COVID deaths have risen by a third in a week after another 156 deaths were recorded in the last 24 hours.
And there were 29,547 new coronavirus infections reported today -amid growing fears that the Government will impose a "firebreak" lockdown in October.
This brings the grim death toll since the beginning of the pandemic to 134,144.
And the total number of people who have been infected with Covid since the beginning of 2020 now sits at 7,197,662.
On September 4, the number of deaths reported in the UK was 120 – which means that the fatality toll has crept up by a third in a week.
This comes as facemasks and working from home could be reintroduced if Covid cases surge this winter.
Both measures were dropping back in July – but are expected to be listed in Boris Johnson’s Covid Winter Plan which will be published on Wednesday.
It comes as worries are increasing that the NHS could come under major strain in the next few months if the UK is also hit with a bad flu season.
Mr Johnson’s plan is expected to lay-out how Britain can combat rising cases throughout the winter season while avoiding a nationwide lockdown, reports The Times.
No 10 guidance says the Government "may need to take measures to help manage the virus during periods of higher risk, such as winter".
But it adds ministers "will as far as possible seek to avoid imposing restrictions that have significant economic, social and health costs".
It’s thought the Prime Minister is determined to avoid damaging the hospitality industry or reclosing schools.
Instead, mandatory facemasks and work from home orders are among a number of measures that Downing Street is considering.
It comes as Mr Johnson is looking to extend "draconian" Covid powers for another six months.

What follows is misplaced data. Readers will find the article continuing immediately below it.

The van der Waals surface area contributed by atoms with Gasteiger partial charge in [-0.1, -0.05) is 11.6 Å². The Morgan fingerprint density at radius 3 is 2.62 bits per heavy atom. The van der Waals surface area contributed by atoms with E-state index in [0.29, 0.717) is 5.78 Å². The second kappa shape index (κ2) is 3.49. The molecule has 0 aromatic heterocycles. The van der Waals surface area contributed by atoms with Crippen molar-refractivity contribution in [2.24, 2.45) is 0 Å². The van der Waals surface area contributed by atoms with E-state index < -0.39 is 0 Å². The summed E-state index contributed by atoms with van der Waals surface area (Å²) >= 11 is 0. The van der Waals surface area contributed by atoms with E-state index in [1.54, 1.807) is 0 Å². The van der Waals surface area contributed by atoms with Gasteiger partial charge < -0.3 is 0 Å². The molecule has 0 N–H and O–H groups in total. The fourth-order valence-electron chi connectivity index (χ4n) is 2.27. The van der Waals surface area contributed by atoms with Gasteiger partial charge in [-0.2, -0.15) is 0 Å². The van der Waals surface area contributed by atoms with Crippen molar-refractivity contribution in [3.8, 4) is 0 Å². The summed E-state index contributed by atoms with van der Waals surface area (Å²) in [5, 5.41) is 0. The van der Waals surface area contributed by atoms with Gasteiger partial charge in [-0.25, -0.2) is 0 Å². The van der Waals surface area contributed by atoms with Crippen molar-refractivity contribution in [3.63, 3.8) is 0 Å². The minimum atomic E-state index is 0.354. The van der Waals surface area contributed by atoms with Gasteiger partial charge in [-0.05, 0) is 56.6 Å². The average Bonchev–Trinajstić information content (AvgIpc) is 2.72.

Boris wants to keep the Coronavirus Act enshrined in law until March 2022, when it will automatically lapse after two years in force.
The legislation gives authorities and cops sweeping powers to restrict public gatherings, close premises, and force people to self-isolate.
But it also underpins pandemic safety nets like protecting renters from eviction and guaranteeing sick-pay for people in quarantine.
Dozens of Tory MPs are opposed to the move, with one MP branding renewals a “tyranny”.
Allies of the PM say the jabs rollout means this winter will be “different” but ministers refuse to rule out a return to some restrictions if the NHS looks under stress.
It is hoped the double shot whammy will keep pressure on the health service to within seasonal norms — despite hospital admissions steadily ticking up.
Meanwhile, ministers will give the go-ahead to booster shots and the biggest flu jab rollout in history to ease pressure on the NHS.
An advertising blitz will urge the most vulnerable to get a third Covid jab and a flu shot to try to stop hospitals being overwhelmed if cases keep rising.
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